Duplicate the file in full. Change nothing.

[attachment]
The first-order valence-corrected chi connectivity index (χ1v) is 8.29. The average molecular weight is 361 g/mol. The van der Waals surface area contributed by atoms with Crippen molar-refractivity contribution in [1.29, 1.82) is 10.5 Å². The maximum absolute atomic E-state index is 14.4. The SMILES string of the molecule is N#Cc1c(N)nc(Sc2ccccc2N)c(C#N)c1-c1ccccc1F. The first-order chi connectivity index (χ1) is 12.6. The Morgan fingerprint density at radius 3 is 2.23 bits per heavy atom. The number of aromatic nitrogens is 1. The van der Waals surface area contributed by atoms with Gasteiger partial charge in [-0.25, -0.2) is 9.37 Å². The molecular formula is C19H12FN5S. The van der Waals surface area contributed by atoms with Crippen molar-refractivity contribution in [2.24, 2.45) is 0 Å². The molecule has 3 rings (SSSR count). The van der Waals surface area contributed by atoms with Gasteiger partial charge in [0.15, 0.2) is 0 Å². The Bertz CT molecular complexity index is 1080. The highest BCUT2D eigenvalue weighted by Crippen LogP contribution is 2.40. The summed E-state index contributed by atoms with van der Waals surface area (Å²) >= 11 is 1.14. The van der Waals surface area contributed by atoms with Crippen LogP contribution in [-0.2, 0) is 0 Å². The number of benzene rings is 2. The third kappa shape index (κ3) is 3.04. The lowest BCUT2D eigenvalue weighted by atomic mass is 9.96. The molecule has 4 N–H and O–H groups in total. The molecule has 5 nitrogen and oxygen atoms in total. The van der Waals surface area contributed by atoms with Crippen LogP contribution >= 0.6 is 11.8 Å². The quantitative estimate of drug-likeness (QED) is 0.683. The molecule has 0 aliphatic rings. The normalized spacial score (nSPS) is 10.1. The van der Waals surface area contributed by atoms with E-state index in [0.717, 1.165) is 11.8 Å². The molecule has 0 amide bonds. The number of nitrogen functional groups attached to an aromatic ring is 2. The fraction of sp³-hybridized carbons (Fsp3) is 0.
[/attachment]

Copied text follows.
The first-order valence-corrected chi connectivity index (χ1v) is 8.29. The average molecular weight is 361 g/mol. The van der Waals surface area contributed by atoms with Crippen molar-refractivity contribution in [1.29, 1.82) is 10.5 Å². The maximum absolute atomic E-state index is 14.4. The SMILES string of the molecule is N#Cc1c(N)nc(Sc2ccccc2N)c(C#N)c1-c1ccccc1F. The first-order chi connectivity index (χ1) is 12.6. The Morgan fingerprint density at radius 3 is 2.23 bits per heavy atom. The number of aromatic nitrogens is 1. The van der Waals surface area contributed by atoms with Gasteiger partial charge in [-0.25, -0.2) is 9.37 Å². The molecular formula is C19H12FN5S. The van der Waals surface area contributed by atoms with Crippen molar-refractivity contribution in [2.24, 2.45) is 0 Å². The molecule has 3 rings (SSSR count). The van der Waals surface area contributed by atoms with Gasteiger partial charge in [0.15, 0.2) is 0 Å². The Bertz CT molecular complexity index is 1080. The highest BCUT2D eigenvalue weighted by Crippen LogP contribution is 2.40. The summed E-state index contributed by atoms with van der Waals surface area (Å²) >= 11 is 1.14. The van der Waals surface area contributed by atoms with Crippen LogP contribution in [-0.2, 0) is 0 Å². The number of benzene rings is 2. The third kappa shape index (κ3) is 3.04. The lowest BCUT2D eigenvalue weighted by atomic mass is 9.96. The molecule has 4 N–H and O–H groups in total. The molecule has 5 nitrogen and oxygen atoms in total. The van der Waals surface area contributed by atoms with Crippen LogP contribution >= 0.6 is 11.8 Å². The quantitative estimate of drug-likeness (QED) is 0.683. The molecule has 0 aliphatic rings. The normalized spacial score (nSPS) is 10.1. The van der Waals surface area contributed by atoms with E-state index in [0.717, 1.165) is 11.8 Å². The molecule has 0 amide bonds. The number of nitrogen functional groups attached to an aromatic ring is 2. The fraction of sp³-hybridized carbons (Fsp3) is 0.